Autumn Statement fails to consider short term staff crisis, says SoR

The Society of Radiographers has raised concerns that the latest budget announcement

Published: 23 November 2023 Government & NHS

The government's latest Autumn Statement continues to neglect the NHS workforce crisis, the Society of Radiographers has said.

On Wednesday (23 November), Chancellor of the Exchequer Jeremy Hunt set out his latest fiscal plans, including a cut in National Insurance and confirmation of the triple lock pension, but the SoR has raised concerns that the government is ignoring the severe impact of short-term staff shortages in the health service. 

The Autumn Statement reaffirmed commitments to make available up to £14.1 billion for the NHS and adult social care, initially announced in 2022, in response to the workforce retention and recruitment pressures facing the health service. 

Mr Hunt also highlighted the NHS Long Term Workforce Plan, published on 30 June this year, which promises £2.4 billion investment over the next five years. This plan asserts it will carry out the “biggest expansion of staff training in NHS history,” starting with 205 extra medical school places in 2024, before doubling the number of medical school places and almost double the number of adult nursing places by 2031. The SoR welcomed the commitment to the plan.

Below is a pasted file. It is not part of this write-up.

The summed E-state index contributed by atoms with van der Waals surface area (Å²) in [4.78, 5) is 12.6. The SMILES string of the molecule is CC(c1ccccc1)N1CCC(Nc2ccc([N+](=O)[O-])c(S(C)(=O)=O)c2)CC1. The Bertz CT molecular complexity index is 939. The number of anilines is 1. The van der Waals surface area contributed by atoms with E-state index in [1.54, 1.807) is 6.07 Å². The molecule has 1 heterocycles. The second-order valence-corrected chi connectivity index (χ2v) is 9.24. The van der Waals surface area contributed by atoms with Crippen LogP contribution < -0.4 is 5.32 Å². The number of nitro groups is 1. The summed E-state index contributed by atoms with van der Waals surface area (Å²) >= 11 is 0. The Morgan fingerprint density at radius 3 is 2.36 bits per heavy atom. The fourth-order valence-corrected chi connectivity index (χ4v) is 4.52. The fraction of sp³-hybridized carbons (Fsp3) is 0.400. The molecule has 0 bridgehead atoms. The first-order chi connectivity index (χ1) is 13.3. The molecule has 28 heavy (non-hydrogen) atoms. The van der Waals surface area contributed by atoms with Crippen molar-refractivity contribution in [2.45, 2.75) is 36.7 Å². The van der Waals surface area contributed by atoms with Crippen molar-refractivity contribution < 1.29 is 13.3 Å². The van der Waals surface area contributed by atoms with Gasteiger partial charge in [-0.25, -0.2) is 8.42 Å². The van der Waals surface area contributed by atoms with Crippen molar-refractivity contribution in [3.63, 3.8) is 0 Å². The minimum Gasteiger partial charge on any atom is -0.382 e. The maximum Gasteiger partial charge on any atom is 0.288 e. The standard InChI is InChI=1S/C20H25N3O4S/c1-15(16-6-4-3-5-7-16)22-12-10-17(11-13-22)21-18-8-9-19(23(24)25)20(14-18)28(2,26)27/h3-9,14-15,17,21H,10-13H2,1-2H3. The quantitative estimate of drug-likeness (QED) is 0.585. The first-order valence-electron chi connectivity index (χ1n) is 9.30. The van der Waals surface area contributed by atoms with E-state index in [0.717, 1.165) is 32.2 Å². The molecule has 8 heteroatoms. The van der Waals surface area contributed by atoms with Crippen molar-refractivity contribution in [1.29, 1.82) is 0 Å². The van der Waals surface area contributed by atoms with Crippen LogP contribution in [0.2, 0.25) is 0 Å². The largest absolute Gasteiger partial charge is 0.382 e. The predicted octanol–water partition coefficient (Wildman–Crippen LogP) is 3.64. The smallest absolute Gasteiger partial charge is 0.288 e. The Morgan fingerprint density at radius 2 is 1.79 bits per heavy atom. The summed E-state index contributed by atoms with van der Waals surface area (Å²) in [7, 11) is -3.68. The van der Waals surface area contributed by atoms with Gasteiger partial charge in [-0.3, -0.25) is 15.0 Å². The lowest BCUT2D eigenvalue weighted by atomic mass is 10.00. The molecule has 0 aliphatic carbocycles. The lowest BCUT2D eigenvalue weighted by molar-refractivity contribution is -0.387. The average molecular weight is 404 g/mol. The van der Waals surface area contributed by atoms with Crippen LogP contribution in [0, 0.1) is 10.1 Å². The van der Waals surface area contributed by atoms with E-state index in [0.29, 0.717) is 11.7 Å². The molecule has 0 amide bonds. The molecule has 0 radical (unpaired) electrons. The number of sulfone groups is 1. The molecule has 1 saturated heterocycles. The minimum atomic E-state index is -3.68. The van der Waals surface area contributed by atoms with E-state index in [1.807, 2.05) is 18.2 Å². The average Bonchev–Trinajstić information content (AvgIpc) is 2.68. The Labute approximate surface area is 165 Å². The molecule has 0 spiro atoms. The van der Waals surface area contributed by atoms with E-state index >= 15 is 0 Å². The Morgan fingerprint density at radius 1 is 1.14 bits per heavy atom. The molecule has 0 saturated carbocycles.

'A suprising decision'

Dean Rogers, director of industrial strategy for the SoR, said: “The government has clearly been listening to our calls to commit to a long-term funded plan, with regular reviews – and this feels like a promising first step.”

However, the SoR believes this is a plan for the future, which will not tackle the immediate shortage of radiography professionals or the risk that this poses for patients.

Mr Rogers warned that the decision to cut National Insurance from 12% to 10% would make recruitment and retention of staff more difficult in the short term.

“[Cutting National Insurance is] a surprising decision – and one that invites scepticism about the government’s sincerity to tackle problems in the NHS – given the last 13 years of chronic underfunding," he said. 

A pressing shortage

The “current and pressing” shortage of radiographer professionals, who support the care of nine in 10 patients in the NHS through scans and therapeutic services, means a million patients are currently waiting to be seen by a radiographer.

A recent survey of radiographers found 94% of respondent had vacant posts for diagnostic radiographers in their departments, while national the average vacancy rate for radiographers is 12.7%.

Mr Rogers added: “Current staffing issues therefore cannot – and must not – be an afterthought. The long-term recruitment strategy must be backed up by attractive pay and working conditions. Why choose a career in radiography if you’ll be expecting to work excessive hours, day and night, for the lowest graduate starting salary across the public sector?”

'Failure to consider the short term'

SoR membership has repeatedly found that “new equipment ends up standing in their departments because it did not come with any funding for additional staff.”

Mr Rogers continued: “This failure to consider the short term makes us wonder how serious the government really is about its long-term strategy. And it is why staff and patients – particularly those on ever-growing NHS waiting lists – remain sceptical about the government’s longer-term plans, however promising they may sound.

“Our members deserve better. Our patients deserve better.”